Every development facet – social, cognitive, physical and personality development – plays a significant role in development over lifespan (Lucas & Donnellan). As a result, some developmentalist studies have concentrated on physical development during the prenatal period, while others during adolescence. Similarly, Csikszentmihalyi & Rathunde focused on instances of social development during preschool years, whereas Dykas & Cassidy investigated social relations during late adulthood.

Cohort and Other Impacts on Development

A cohort refers to a group of individuals born at virtually the same time in the same place. Major social phenomenon, such as economic crisis, wars, famines and epidemics result in the same influences on the constituents of a cohort (Csikszentmihalyi & Rathunde). From the perceptive of an educator, these effects assist in determining how cohort members affect a child’s readiness for school. For instance, an educator might attempt to find the benefits and limitations of coming from a cohort in which Internet use is a routine, compared to the earlier cohorts who lived before the inception of the Internet (Csikszentmihalyi & Rathunde).

Villar classified cohort impacts on development as age-graded and history-graded. They offer a good example of history-graded impacts, which are both environmental and biological influences linked to specific historical time. For example, persons who lived during the 9/11 attack have collective environmental and biological challenges resulting from it (Villar). On the other hand, age-graded impacts are environmental and biological influences common to individuals of specific age group, irrespectively of when or where they were brought up. For instance, biological phenomena, including menopause and puberty, are universal events occurring at comparatively the same age for all individuals, throughout all communities. Likewise, a sociocultural event, such as commencement of formal education can be regarded as an age-grade influence since it takes place in virtually all the cultures at around age of six (Villar).

Socio-cultural-graded impacts also influence human development. Glück & Bluck defined these influences as social and cultural factors existing in a specific time for specific person, depending on ethnicity, subcultural and social class membership. For instance, socio-cultural-graded impact will be more significant for children from wealthy white race than for children from poor minority group (Pfeifer & Peake).

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Key Factors Determining the Nature of Lifespan Development

For developmentalists, the variation and range in lifespan development raises several questions and issues. Some of these issues are linked to appropriate ways of thinking about the drastic transformations that an individual undergoes from before birth to death. Some of the questions have also been asked regarding the importance of chronological age. These issues and questions have been argued since lifespan development first became introduced as a distinct field in the early XX century (Dykas & Cassidy). In this section, the paper examines the issues determining the nature and nurture of lifespan development.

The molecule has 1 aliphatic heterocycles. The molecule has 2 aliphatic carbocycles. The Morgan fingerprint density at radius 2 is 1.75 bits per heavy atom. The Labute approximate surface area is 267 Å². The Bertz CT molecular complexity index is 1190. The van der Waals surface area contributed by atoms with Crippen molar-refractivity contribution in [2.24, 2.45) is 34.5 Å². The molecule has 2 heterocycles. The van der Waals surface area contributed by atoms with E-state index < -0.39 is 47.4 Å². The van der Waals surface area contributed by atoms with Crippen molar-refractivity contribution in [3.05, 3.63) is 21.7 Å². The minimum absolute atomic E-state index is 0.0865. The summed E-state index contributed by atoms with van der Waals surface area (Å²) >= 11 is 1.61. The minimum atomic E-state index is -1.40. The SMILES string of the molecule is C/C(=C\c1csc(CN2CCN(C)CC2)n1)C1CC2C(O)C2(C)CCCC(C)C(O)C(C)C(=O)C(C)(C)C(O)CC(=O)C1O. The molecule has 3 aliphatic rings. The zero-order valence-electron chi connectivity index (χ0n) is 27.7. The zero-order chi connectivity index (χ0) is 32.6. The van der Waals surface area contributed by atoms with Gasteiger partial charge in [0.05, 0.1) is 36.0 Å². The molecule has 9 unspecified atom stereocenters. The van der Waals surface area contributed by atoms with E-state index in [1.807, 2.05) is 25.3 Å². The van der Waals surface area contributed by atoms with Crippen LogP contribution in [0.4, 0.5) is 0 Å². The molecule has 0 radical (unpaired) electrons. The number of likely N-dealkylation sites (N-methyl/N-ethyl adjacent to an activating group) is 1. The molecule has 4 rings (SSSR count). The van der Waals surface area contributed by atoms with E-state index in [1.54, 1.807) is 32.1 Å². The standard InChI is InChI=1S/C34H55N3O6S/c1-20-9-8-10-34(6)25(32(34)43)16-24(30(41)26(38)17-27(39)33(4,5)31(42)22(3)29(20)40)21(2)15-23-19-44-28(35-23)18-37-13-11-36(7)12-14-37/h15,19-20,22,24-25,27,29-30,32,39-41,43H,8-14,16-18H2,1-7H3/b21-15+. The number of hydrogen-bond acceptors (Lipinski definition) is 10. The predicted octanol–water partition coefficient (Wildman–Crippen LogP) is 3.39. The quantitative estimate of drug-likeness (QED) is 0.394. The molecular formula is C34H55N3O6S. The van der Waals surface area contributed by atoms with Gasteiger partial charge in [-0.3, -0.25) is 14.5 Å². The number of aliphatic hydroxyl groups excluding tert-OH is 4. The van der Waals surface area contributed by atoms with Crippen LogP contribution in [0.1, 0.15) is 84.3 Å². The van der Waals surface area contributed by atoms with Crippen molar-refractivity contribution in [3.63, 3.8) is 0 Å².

Nonstop Versus Sporadic Lifespan Change

Developmentalists, such as Pfeifer & Peake, have debated whether development proceeds in a nonstop or sporadic style. Development is steady with achievements at one phase acting as input in the next phase in continuous development change. Nonstop development change is quantitative, which implies that the key underlying developmental processes driving transformation remain the same over the course of lifespan (Pfeifer & Peake). Nonstop change produces transformations that are a matter of extend, and not of kind. An example of a nonstop/continuous transformation is the change in height before adulthood. However, some theorists, including Csikszentmihalyi & Rathunde, have also suggested that alteration in a person’s thinking abilities is a continuous process, exhibiting regular quantitative improvements, instead of developing entirely new cognitive abilities.

On the other hand, development can be perceived as mainly constituting sporadic changes, taking place in different phases. Every change or stage results in behavior that is presumed to be qualitatively disparate from behavior at previous stages (Allan). Consequently, sporadic change is a matter of qualitative change, rather than quantitative. Despite being considered a continuous process, some theorists, such as Messer & Wolitzky, have pointed out that cognitive development is of a sporadic nature. Despite the issues surrounding continuity and discontinuity of development, majority of developmentalists affirm that leaning on either side is not appropriate. Whereas several developmental changes exhibit continuity, others clearly demonstrate discontinuity.

Critical Versus Sensitive Periods of Development

A critical period refers to a specific time in the development process when a specific event has its utmost magnitudes. Critical period seems to take place when the availability or presence of certain forms of environmental stimuli is necessary for development to proceed. Despite early theories on lifespan development emphasizing on the significance of critical periods, recent theories argue that, in several domains, individuals are more pliable than was first perceived, especially in the realm of social and personality development (Messer & Wolitzky). For example, instead of suffering an enduring damage from inadequate form of social experiences, there is emerging proof that individuals can utilize later experiences to their benefit, in order to overcome earlier inadequacies.